Tuesday, February 5, 2008

Hamas Foreign Minister: Palestinians Aren't a People

He didn't quite use those words, but Mahmoud Zahhar, Hamas' proclaimed foreign minister, was quoted in The Economist as saying "We [Palestinians] were never an independent state in history. We were part of an Arab state and an Islamic state."

He makes it clear the current claims about the existence of a "Palestinian nation" are really just part of drive to destroy Israel.

The full article may be found on The Economist's web site. We include excerpts here, along with some salient comments.

A Hamas Hardliner
The prickly defiance of Mahmoud Zahhar

A florid pink and green mural on the front of Mahmoud Zahhar's house "congratulates" the family on the hasty passage of his son Hussam to "paradise", courtesy of an Israeli missile on January 15th, felling the second of two sons to die for Hamas's cause.

[Between them, they've apparently been met by 144 virgins.]

His anger is directed equally at Israel and the United States but perhaps even more bitterly at Fatah, the Palestinian movement his Islamists have displaced in Gaza but which has ousted the elected Hamas government, in a constitutionally questionable manner, from power in the West Bank. He refers sourly to the "corrupt Ramallah government", after its capital town. "We are the Palestinian Authority," he says, when asked if the PA could be let back into Gaza to help manage the border. "Hamas should govern Gaza and the West Bank. What happened was a real coup against the election results," he says of Hamas's ousting from power in the West Bank.

[He has a point, there. It's nonsense to pretend Abu Mazen represents much else than his compound in Ramallah.]

He repeatedly refers to Fatah as traitors and collaborators, and denies that the accord between Fatah and Hamas in Mecca last year entailed accepting the Palestine Liberation Organisation's previous agreements with Israel-though other Hamas people have so implied. In any case, the PLO "does not represent a majority".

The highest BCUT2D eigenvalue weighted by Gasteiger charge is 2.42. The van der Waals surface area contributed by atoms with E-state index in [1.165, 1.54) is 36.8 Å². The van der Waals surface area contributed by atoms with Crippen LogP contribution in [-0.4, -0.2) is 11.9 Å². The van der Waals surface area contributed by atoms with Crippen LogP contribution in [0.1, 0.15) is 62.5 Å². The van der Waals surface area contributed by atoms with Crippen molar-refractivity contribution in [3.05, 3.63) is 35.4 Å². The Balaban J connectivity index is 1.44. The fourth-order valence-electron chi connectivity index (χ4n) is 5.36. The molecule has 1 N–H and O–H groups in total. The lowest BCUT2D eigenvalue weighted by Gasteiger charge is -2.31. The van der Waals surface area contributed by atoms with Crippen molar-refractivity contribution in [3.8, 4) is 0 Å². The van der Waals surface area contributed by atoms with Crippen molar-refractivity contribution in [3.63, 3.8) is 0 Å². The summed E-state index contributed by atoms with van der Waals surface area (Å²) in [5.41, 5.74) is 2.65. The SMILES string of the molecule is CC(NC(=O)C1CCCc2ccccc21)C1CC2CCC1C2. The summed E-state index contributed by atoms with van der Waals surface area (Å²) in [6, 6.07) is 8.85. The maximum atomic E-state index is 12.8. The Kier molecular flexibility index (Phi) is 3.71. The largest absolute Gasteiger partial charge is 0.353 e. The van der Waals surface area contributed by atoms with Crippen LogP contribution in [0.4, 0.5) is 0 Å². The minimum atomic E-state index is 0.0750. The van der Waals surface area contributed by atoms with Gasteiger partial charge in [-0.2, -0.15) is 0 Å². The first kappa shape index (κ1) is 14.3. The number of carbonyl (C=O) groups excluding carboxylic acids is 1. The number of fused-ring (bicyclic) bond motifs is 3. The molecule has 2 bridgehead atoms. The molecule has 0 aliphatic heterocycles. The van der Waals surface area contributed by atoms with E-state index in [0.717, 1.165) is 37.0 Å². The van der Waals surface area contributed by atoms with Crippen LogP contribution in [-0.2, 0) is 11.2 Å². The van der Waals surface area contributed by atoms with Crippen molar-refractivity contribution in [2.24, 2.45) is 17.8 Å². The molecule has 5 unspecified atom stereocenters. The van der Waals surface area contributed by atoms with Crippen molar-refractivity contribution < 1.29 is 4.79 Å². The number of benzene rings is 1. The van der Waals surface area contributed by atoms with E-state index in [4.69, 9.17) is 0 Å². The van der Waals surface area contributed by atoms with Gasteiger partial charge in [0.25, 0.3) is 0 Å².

Nonetheless, Hamas might accept a two-state offer if most Palestinians agreed. But it was entirely "fantastical". He certainly would not now "accept the reality" of Israel, as some of his senior colleagues have hinted.

[We can expect some will interpret that as conciliatory, claiming it means that he was hinting at accepting the reality of Israel some time in the future, perhaps in another 5,000 years.]

It may, instead, become "an eternal issue", he says, looking ahead to a distant future when, "like your European Union", the Arab nation will form one state across its historic lands, joining up with other Muslim nations such as Turkey. "We [Palestinians] were never an independent state in history," he notes. "We were part of an Arab state and an Islamic state."

[That's worth repeating: The Palestinian Arabs were never an independent state.]

Mr. Meshal recently insisted: "Hamas is not extremist. It is not hard-line. Hamas is a moderate movement. It is not religiously dogmatic...We accept religious pluralism and, likewise, political pluralism."

[In the spectrum of the predominantly Arab and Muslim Middle East, Hamas is indeed not on the extreme.

There is a different definition of moderation when it comes to Israel's Arab enemies, with the so-called moderate Arabs far more extreme than the most fanatical Israelis.]

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